Constitution Requires the State to Reimburse Local Governments for Mandated Activities. State law tasks the Commission on State Mandates (Commission) with determining whether new state laws or regulations affecting local governments create state-reimbursable mandates. Typically, the process for determining whether a law or regulation is a state-reimbursable mandate takes several years. State law further requires our office to analyze any new mandates identified by the Commission as a part of our annual analysis of the state budget. In particular, state law directs our office to report on the annual state costs for new mandates and make recommendations to the Legislature as to whether the new mandates should be repealed, funded, suspended, or modified. Below, we discuss the Sexual Assault Evidence Kits Testing mandate, which is a newly identified state mandate funded in the Governor’s 2023-24 budget proposal.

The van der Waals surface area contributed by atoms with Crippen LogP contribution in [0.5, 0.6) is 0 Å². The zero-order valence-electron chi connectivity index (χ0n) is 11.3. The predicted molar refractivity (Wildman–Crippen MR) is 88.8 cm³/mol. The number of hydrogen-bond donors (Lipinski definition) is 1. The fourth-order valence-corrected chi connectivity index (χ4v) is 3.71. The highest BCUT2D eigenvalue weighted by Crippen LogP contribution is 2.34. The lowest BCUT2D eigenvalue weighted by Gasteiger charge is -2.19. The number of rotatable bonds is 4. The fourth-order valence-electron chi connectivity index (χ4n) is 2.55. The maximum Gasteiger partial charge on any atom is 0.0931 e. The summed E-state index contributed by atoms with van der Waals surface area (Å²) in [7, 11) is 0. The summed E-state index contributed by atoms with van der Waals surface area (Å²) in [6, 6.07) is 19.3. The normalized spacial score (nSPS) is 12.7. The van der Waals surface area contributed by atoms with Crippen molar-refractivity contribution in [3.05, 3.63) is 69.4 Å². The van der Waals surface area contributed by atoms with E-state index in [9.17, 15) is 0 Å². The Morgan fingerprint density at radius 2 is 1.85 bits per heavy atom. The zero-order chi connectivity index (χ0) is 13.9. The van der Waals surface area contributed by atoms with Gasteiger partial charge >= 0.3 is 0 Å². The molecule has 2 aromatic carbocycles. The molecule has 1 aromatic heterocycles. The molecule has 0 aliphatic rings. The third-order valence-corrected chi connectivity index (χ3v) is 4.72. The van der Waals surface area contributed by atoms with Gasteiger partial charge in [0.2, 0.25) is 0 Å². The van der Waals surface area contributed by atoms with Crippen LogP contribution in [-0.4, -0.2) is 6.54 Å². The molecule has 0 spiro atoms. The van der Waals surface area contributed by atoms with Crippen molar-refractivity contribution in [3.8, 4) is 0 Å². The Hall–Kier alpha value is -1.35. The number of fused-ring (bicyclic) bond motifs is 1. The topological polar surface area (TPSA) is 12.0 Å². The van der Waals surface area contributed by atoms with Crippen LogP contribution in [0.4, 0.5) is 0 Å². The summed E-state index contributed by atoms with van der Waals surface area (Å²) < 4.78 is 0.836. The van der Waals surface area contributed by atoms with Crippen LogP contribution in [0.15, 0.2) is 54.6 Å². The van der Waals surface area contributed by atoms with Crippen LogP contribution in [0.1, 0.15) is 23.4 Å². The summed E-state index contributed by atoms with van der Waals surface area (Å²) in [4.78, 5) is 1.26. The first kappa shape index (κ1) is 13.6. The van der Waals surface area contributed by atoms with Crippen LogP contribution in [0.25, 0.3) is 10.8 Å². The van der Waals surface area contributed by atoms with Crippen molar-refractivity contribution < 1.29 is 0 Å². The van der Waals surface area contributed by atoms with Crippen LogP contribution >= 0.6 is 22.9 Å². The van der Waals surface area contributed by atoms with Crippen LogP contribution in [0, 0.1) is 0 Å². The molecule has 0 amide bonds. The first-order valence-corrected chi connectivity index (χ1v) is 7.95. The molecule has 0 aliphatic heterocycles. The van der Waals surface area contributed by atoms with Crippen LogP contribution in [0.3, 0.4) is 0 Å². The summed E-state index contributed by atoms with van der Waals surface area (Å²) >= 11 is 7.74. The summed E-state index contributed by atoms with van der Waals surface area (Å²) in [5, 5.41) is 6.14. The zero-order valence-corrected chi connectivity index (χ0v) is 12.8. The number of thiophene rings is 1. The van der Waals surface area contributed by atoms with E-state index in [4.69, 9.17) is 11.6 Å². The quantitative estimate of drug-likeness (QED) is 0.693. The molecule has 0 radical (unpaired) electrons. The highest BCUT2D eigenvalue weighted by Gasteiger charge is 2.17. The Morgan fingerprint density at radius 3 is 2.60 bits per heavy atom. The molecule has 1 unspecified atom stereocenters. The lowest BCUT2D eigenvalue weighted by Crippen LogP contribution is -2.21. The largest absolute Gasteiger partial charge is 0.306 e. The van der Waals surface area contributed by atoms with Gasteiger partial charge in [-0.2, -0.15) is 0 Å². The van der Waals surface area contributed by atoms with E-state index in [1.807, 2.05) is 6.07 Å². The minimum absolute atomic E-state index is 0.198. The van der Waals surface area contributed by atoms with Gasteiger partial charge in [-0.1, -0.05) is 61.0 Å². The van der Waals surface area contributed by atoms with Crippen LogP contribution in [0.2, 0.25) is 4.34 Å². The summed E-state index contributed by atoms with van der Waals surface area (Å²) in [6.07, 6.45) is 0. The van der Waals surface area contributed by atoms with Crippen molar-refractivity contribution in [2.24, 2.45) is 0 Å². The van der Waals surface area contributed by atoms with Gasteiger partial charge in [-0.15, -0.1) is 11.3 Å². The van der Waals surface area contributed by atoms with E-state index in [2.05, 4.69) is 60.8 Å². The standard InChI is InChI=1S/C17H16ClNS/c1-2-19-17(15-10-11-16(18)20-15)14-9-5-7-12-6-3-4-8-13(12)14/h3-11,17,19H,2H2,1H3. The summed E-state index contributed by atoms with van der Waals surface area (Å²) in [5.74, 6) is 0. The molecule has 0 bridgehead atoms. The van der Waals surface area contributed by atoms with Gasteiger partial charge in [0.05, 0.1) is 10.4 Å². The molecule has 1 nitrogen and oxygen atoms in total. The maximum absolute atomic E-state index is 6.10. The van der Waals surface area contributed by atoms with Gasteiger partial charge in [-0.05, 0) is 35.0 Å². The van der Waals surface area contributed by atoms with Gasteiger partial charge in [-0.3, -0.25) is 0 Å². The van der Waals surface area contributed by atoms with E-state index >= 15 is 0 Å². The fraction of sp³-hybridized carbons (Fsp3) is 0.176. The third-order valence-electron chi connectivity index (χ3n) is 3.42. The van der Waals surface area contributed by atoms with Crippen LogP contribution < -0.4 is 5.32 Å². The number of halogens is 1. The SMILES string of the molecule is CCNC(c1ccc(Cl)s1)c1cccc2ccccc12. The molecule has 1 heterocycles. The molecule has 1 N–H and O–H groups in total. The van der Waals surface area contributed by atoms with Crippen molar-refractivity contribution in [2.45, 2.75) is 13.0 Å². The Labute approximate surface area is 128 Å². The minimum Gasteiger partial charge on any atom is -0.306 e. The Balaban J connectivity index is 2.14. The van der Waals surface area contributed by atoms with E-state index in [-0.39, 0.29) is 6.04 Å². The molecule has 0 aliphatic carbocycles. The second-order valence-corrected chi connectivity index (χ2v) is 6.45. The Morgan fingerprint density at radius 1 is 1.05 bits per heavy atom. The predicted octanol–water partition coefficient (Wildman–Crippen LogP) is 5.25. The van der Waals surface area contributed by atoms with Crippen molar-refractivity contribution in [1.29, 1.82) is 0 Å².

Sexual Assault Evidence Kits. Sexual assault evidence (SAE) kits refers to the package of evidence collected by a medical facility from a victim during a sexual assault medical examination which can take several hours. The standard SAE kit consists of multiple body swabs that may contain the perpetrator’s DNA, a reference swab from the victim’s cheek, and other potential evidence. Additionally, some of the swabs in the SAE kit may be used to create a Rapid DNA Service (RADS) kit. Specifically, a RADS kit generally consists of the three most probative evidence swabs from the SAE kit and a reference swab from the victim. As of September 2019, a standardized SAE kit containing a minimum number of basic components is required to be used statewide. State and local agencies are responsible for the costs of purchasing SAE kits.